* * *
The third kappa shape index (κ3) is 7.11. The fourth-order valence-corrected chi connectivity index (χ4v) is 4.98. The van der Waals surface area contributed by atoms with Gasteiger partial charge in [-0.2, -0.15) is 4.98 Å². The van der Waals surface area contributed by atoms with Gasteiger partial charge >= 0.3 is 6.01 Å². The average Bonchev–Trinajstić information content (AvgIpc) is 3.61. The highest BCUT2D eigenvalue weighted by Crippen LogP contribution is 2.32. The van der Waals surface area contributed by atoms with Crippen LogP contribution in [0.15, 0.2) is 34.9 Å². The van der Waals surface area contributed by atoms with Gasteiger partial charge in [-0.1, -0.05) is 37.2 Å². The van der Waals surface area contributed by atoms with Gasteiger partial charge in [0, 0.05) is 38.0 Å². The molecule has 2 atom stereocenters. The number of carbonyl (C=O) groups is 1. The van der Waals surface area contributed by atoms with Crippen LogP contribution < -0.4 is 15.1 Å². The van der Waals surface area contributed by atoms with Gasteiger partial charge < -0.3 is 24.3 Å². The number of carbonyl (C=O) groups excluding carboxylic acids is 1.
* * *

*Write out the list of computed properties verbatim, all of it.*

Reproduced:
The third kappa shape index (κ3) is 7.11. The fourth-order valence-corrected chi connectivity index (χ4v) is 4.98. The van der Waals surface area contributed by atoms with Gasteiger partial charge in [-0.2, -0.15) is 4.98 Å². The van der Waals surface area contributed by atoms with Gasteiger partial charge >= 0.3 is 6.01 Å². The average Bonchev–Trinajstić information content (AvgIpc) is 3.61. The highest BCUT2D eigenvalue weighted by Crippen LogP contribution is 2.32. The van der Waals surface area contributed by atoms with Crippen LogP contribution in [0.15, 0.2) is 34.9 Å². The van der Waals surface area contributed by atoms with Gasteiger partial charge in [-0.1, -0.05) is 37.2 Å². The van der Waals surface area contributed by atoms with Gasteiger partial charge in [0, 0.05) is 38.0 Å². The molecule has 2 atom stereocenters. The number of carbonyl (C=O) groups is 1. The van der Waals surface area contributed by atoms with Crippen LogP contribution < -0.4 is 15.1 Å². The van der Waals surface area contributed by atoms with Gasteiger partial charge < -0.3 is 24.3 Å². The number of carbonyl (C=O) groups excluding carboxylic acids is 1.